Raising Charitable Kids

by | Dec 2, 2010 | Character and Moral Intelligence, Empathy and Kindness, Parenting

Parenting advice to encourage kids to lend a hand, do service, and make the world a kinder place

The TODAY Show asked me to share parenting advice that will encourage kids to catch that glorious “Volunteer Spirit.” I’ll share more tips this Friday, December 3 during the 8 am hour on TODAY. You’ll also meet an incredible high school student who is clearly making a difference in the world with her own unique service project. I’ll try to post that link after the segment on Friday.

Our Greatest Parenting Test

Perhaps the greatest parenting test when our children are grown will be to ask, “Does my adult child have a kind heart as well as strong mind?” We want our children to be compassionate, considerate, and sensitive to the feelings and views of others. We want our kids to be charitable, to champion the underdog, and volunteer willingly to help others in need. (Or so I hope!) Research also tells us a significant point: It is never too early–or too late–to instill in our children the value of caring and oh what an impact the right service experience can have.

The fact is, the more our children practice caring behaviors, the better they’ll feel about themselves and the better others will feel about them. Doing charitable deeds is one of the best ways to enhance our children’s self-esteem and feelings of self-worth. Studies also show that getting kids into the “Volunteer Spirit” has other positive benefits including boosting their immune system, lowering their risk of depression, enhancing emotional intelligence and empathy, and nurturing those glorious character traits such as compassion, perseverance, and charity. The right service projects can also expand our children’s awareness and acceptance of differences . The more children do charitable deeds, you’ll find they can’t get enough: Giving becomes contagious! They’ll start going out of their way to perform more caring and charitable acts.

Seven Ways to Encourage Kids to Lend a Hand

Of course, the biggest trick is often getting kids started on the giving path. It’s best to ease them in and keep the right perspective. The goal of service projects is not about helping kids win Nobel Peace Prizes or doing something to look good on their resumes. Service projects and charitable acts are about providing children with opportunities to experience goodness.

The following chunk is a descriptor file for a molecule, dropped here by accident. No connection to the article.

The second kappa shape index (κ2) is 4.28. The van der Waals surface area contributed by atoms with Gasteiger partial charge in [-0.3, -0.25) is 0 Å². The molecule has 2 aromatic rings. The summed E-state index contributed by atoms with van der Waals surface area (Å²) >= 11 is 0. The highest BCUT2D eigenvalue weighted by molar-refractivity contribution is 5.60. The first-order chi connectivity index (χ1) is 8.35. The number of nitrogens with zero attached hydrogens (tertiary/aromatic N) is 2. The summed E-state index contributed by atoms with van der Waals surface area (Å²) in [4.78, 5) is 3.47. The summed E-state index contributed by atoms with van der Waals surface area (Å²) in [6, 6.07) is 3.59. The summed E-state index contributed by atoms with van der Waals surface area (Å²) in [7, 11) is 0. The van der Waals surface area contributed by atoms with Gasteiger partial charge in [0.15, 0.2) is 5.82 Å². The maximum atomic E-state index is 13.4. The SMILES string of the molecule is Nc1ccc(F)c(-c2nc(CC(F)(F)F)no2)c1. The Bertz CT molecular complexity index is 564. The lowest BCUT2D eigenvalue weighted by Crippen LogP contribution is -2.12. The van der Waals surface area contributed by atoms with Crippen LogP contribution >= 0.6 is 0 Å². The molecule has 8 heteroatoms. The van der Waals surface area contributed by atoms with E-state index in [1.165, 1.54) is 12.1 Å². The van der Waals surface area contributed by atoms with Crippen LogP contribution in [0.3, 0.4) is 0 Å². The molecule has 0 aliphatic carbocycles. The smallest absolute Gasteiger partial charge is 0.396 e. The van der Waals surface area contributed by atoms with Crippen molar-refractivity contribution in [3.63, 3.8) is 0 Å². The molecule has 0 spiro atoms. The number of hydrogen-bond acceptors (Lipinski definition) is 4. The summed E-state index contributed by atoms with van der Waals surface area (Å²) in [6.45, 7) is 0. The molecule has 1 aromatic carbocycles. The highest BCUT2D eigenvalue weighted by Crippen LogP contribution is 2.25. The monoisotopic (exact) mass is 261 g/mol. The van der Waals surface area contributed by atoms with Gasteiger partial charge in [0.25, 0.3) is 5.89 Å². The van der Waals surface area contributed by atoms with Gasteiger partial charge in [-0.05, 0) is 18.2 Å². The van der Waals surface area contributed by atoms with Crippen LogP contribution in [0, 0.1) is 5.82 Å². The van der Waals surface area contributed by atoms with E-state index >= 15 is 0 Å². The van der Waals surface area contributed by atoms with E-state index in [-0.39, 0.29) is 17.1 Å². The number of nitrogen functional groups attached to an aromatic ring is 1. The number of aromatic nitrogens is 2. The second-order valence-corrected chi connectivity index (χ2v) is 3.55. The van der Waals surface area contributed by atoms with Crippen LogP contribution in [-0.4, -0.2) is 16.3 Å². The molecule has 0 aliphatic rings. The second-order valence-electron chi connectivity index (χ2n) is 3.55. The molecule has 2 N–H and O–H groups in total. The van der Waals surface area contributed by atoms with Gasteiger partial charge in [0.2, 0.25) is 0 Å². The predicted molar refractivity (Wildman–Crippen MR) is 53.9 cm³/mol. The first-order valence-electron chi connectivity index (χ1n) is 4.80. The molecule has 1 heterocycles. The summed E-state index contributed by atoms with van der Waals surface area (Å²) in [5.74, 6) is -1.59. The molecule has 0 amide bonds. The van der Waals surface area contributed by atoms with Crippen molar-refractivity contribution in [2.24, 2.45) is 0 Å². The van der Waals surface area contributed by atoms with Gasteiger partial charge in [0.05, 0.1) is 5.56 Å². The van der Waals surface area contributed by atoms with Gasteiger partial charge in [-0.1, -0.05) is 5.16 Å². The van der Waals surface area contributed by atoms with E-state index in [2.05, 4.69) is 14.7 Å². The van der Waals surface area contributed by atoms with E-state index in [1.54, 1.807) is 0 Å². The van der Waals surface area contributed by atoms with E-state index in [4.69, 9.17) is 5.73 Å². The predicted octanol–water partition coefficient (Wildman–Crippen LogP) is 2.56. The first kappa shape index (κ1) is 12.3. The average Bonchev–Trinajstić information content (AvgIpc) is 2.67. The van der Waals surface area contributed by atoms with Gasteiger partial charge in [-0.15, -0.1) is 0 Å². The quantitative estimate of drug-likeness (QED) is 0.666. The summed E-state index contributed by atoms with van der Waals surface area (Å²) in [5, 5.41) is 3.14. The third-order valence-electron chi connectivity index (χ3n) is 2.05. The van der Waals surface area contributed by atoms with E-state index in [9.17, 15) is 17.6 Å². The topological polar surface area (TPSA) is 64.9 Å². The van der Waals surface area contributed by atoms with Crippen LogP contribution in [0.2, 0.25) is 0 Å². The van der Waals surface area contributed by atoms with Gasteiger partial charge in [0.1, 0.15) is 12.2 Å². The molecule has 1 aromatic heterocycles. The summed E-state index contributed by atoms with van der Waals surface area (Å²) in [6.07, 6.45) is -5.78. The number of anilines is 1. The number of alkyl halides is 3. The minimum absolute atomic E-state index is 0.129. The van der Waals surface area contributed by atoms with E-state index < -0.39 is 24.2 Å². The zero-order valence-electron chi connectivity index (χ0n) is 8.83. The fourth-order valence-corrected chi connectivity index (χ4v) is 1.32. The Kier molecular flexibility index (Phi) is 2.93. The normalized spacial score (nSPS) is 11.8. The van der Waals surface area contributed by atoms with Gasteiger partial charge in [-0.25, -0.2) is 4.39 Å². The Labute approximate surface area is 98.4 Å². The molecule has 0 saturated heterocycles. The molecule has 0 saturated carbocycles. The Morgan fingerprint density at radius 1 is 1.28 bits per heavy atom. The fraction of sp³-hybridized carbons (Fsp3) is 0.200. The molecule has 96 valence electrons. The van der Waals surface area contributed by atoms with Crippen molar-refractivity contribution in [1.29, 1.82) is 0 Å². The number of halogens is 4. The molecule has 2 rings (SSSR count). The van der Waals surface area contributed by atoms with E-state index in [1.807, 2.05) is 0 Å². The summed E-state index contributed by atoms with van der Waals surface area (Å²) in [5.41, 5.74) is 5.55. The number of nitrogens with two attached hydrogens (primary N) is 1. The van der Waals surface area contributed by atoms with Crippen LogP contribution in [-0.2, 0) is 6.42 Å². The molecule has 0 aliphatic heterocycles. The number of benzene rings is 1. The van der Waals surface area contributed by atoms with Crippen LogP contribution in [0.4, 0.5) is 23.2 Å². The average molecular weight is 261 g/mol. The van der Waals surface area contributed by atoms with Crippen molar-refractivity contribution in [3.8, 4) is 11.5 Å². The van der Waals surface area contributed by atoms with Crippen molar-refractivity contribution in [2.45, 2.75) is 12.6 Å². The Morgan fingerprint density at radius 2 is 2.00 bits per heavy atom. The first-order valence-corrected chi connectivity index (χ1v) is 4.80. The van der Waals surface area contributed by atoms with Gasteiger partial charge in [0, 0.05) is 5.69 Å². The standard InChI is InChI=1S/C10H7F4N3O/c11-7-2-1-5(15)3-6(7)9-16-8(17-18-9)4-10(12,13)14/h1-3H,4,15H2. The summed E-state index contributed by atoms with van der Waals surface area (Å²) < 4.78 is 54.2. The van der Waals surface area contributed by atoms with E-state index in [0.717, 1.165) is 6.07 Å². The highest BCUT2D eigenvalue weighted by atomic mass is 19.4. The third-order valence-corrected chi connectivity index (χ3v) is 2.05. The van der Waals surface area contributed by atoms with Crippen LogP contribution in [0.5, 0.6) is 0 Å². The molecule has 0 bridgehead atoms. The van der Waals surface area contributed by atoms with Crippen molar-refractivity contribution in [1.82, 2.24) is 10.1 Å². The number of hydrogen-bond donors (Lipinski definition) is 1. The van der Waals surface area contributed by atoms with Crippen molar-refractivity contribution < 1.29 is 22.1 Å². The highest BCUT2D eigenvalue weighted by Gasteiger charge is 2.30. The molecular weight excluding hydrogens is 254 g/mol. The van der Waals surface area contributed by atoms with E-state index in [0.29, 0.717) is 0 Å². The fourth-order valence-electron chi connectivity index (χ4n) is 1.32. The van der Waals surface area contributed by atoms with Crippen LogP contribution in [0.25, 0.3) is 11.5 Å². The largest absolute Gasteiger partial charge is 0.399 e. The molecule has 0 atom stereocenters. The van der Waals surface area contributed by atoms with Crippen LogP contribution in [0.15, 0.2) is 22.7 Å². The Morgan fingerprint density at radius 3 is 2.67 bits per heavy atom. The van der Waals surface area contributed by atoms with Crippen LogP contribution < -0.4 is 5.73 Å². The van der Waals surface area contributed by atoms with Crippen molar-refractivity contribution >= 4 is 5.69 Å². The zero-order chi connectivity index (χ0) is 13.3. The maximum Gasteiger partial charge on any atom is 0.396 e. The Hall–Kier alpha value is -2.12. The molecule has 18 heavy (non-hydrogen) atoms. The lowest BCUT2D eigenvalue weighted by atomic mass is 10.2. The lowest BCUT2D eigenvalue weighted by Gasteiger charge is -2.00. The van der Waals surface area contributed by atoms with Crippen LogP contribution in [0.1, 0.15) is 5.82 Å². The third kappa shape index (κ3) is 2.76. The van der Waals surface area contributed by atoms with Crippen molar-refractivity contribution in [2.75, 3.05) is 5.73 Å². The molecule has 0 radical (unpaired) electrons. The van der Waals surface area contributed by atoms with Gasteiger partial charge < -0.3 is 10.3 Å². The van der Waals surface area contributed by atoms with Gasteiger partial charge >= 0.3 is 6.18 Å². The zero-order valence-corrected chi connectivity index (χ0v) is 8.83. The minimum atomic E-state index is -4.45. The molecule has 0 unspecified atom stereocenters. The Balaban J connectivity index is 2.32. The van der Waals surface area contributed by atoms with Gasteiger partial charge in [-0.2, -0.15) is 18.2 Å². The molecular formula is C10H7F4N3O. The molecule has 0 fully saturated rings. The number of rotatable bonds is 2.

There are also no right or wrong type projects but ones that stretch compassion typically are personally meaningful and “hands-on” so kids see the direct fruits of their results. Here are ways to encourage kids to lend a hand and show others they care – and maybe even think this was “their” idea –not yours.

1. Be a charitable role model. Studies show that if parents are generous and giving, kids are likely to adopt those qualities. So show your child the joy you reap by giving. Make sure to explain the deeds’ impact: “I felt so good giving those cookies to Mrs. Smith. She looked so happy!” Ask yourself right now: “What examples are my children seeing in my behaviors?”

2. Offer choices. One trick to ease them into charitable deeds is getting kids to think the project is their idea, not yours. Ask your kids for their ideas and have them brainstorm options.“ What can we do to help the community?” A net-savvy teen can go online and do research.

3. Mobilize friends. Many kids enjoy volunteering with friends, so ask your child if she’d like to do her project with someone.  Some kids like to form a club that might include neighborhood kids, classmates, their scout troop, church members or just friends.